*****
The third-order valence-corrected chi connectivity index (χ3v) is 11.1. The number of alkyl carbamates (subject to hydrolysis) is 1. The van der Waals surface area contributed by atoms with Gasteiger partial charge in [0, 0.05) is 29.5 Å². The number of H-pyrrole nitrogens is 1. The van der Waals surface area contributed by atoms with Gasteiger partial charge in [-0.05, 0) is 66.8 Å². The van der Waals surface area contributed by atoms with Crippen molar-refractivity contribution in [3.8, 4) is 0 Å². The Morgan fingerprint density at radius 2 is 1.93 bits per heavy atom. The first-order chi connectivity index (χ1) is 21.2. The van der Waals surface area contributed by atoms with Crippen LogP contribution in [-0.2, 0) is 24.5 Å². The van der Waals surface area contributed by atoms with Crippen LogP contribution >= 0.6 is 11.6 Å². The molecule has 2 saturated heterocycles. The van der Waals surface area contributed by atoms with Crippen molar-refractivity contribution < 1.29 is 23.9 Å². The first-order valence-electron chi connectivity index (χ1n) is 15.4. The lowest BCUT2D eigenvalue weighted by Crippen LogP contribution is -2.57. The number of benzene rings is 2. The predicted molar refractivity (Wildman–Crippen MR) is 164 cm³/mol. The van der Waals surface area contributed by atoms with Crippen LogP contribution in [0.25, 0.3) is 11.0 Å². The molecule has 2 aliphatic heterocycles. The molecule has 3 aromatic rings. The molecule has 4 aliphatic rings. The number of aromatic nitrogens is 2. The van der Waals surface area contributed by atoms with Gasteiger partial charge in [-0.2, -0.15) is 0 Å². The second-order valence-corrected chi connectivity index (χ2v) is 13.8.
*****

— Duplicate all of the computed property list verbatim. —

The third-order valence-corrected chi connectivity index (χ3v) is 11.1. The number of alkyl carbamates (subject to hydrolysis) is 1. The van der Waals surface area contributed by atoms with Gasteiger partial charge in [0, 0.05) is 29.5 Å². The number of H-pyrrole nitrogens is 1. The van der Waals surface area contributed by atoms with Gasteiger partial charge in [-0.05, 0) is 66.8 Å². The van der Waals surface area contributed by atoms with Crippen molar-refractivity contribution in [3.8, 4) is 0 Å². The Morgan fingerprint density at radius 2 is 1.93 bits per heavy atom. The first-order chi connectivity index (χ1) is 21.2. The van der Waals surface area contributed by atoms with Crippen LogP contribution in [-0.2, 0) is 24.5 Å². The van der Waals surface area contributed by atoms with Crippen LogP contribution >= 0.6 is 11.6 Å². The molecule has 2 saturated heterocycles. The van der Waals surface area contributed by atoms with Crippen molar-refractivity contribution < 1.29 is 23.9 Å². The first-order valence-electron chi connectivity index (χ1n) is 15.4. The lowest BCUT2D eigenvalue weighted by Crippen LogP contribution is -2.57. The number of benzene rings is 2. The predicted molar refractivity (Wildman–Crippen MR) is 164 cm³/mol. The van der Waals surface area contributed by atoms with Crippen LogP contribution in [0.25, 0.3) is 11.0 Å². The molecule has 2 aliphatic heterocycles. The molecule has 3 aromatic rings. The molecule has 4 aliphatic rings. The number of aromatic nitrogens is 2. The van der Waals surface area contributed by atoms with Gasteiger partial charge in [-0.2, -0.15) is 0 Å². The second-order valence-corrected chi connectivity index (χ2v) is 13.8.